A beginner’s guide to Mongolia
22 November 2023
Many keen wildlife enthusiasts will know that Sri Lanka is one of the best places in the world to see leopards in the wild, but did you know that it is also a great destination to go whale watching, see marine turtles nesting, witness huge herds of elephants, and look for 400 plus species of birds? Sri Lankan safari is also great value, giving you the opportunity to visit its national parks and reserves with the expertise of a guide to enhance your experience. On top of all that wonderful wildlife, Sri Lanka offers plenty of other reasons to get excited. Enjoy the multitude of beaches which encircle the island, take a leisurely trip into the scenic Hill Country to see the tea plantations, or delve into Sri Lanka’s fascinating history with a tour of the Cultural Triangle. Your trip can be whatever you want it to be, but we defy you not to feel curious about the creatures that call this teardrop island home. Here’s the lowdown on Sri Lanka’s impressive fauna and where to look for it.
Much of the buzz you will hear about Sri Lanka’s leopard population relates to Yala National Park, which boasts one of the highest densities of these big cats on earth. Sri Lankan leopards are apex predators, meaning they are not as shy as their foreign counterparts whose territory is challenged by other big cats. If you decide you can’t face competing with the crowds to catch sight of a leopard in Yala, there are smaller populations in Udawalawe, Kumana, Wilpattu and Sinharaja National Parks. Sightings in these reserves are not as common but they are always a possibility, and in the meantime you will have a much better sense of the wild, untouched Sri Lanka than you get at popular Yala.
Despite the declining numbers of elephants in Sri Lanka, they are among the easiest wild animals to track down in the national parks they call home. Consider including the following destinations in your itinerary if you are hoping to see large numbers of elephants in the wild. Minneriya National Park hosts the largest known ‘gathering’ of elephants in Asia every August and September. They come from far and wide for the reliable water source at the Minneriya tank, a man made reservoir where they drink, play, swim and mingle at sundown, making for a memorable sight. Udawalawe National Park is another good bet to see herds of elephants lumbering through their habitat, it is home to several hundred making your chances of seeing them during your visit very high.
The majority of turtles in Sri Lanka are green turtles, but there are a total of five species of marine turtles present in the seas around the island – loggerhead, hawksbill, olive ridley and leatherback are the other four. Wild turtles appear on several beaches around the coast, usually during November to May, where they come ashore to nest. Rekawa Beach at Tangalle and Bundala National Park are good places to observe the nesting process, however nesting and hatching are usually nocturnal activities and a certain amount of luck and patience are required to see them. Many whale watching trips will also encounter turtles, and there are several areas of shore where turtles are known to live year round so you may see them when swimming or snorkelling. Remember not to get too close and not to touch them.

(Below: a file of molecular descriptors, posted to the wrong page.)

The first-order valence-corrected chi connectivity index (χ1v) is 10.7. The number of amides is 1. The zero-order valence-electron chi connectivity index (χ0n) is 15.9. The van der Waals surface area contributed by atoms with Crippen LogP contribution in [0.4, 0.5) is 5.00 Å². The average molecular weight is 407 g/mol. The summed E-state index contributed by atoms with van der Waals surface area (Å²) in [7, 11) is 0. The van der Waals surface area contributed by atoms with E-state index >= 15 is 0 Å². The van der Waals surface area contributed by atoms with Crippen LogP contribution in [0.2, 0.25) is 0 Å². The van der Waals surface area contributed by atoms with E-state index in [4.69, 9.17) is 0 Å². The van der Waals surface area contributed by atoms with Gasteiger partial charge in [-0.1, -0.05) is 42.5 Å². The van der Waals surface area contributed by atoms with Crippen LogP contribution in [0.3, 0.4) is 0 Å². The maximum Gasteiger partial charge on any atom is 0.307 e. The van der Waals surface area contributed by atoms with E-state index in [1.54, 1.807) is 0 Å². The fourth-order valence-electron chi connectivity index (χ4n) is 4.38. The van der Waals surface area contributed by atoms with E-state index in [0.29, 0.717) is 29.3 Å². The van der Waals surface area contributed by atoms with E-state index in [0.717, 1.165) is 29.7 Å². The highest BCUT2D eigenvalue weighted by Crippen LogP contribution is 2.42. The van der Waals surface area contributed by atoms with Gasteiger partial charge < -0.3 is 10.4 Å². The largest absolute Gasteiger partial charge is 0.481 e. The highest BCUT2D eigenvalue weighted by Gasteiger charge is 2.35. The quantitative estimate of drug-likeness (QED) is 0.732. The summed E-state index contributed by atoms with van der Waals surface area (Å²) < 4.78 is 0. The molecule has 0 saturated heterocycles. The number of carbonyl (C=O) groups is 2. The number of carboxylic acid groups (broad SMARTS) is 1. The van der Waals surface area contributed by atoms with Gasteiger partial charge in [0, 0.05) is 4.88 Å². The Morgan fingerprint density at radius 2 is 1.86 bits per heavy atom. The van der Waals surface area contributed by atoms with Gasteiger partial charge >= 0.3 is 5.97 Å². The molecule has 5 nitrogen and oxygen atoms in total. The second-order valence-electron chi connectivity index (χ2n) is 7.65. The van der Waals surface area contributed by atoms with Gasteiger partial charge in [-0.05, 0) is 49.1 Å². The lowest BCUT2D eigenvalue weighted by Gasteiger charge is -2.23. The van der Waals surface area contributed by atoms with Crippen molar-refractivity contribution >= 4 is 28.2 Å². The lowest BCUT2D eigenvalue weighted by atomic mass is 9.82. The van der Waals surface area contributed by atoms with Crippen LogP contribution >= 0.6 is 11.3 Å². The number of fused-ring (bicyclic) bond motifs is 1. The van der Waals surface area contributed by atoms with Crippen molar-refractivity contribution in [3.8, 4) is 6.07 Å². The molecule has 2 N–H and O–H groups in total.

With more than 400 recorded species including 33 endemics, Sri Lanka is a superb birding destination. The varied climate, habitats and topography of the island determines the prevalence of types of birds in each area. The wet zone in the south west coincides with the hilly areas most densely covered in rainforest, home to some of the best birdwatching sites. Sinharaja Forest Reserve is one of the best places to look for endemics, while the Minneriya reservoir – part of the National Park – is a haven for waterfowl including the spot-billed pelican, lesser adjutant and the painted stork. Yala’s position alongside the coast makes it another great birding destination with over 200 species recorded so far in the park.
Purple-faced leaf monkeys (also known as langurs) are endemic to Sri Lanka, and though they spend much of their time in the canopy of the dense tree cover in the southwest of the island, they can be tracked by their calls. They can often be heard before they are seen in the moist woodlands of the Sinharaja Forest Reserve National Park and Horton Plains National Park. Other primates to look out for are the toque macaque and the red slender loris. Yala National Park, Minneriya National Park and Polonnaruwa are good places to look for these species.
Marine mammals are often found a short way from the south and east coasts of Sri Lanka, an easy boat ride from the shore. The whale species most commonly sighted are blue whales, fin whales and sperm whales, though there are other species present at times. Dolphins are also commonly seen on whale watching trips, with spinner dolphins and bottlenose dolphins being the most numerous. Many companies around Mirissa and Trincomalee offer whale watching trips, and between the months of November to April they come across whales on 95% of excursions, rescheduling any unsuccessful trips for free. Sri Lanka has particularly rich waters which support an array of marine mammals so it’s a great place to go in search of them.
Sri Lanka is a fantastic wildlife destination and the diversity of flora and fauna ensures you have lots to fit in to your trip. Expert local knowledge is the key to creating an extra special experience, so send a few details of your requirements to our friendly Sri Lankan partners and they will work their magic.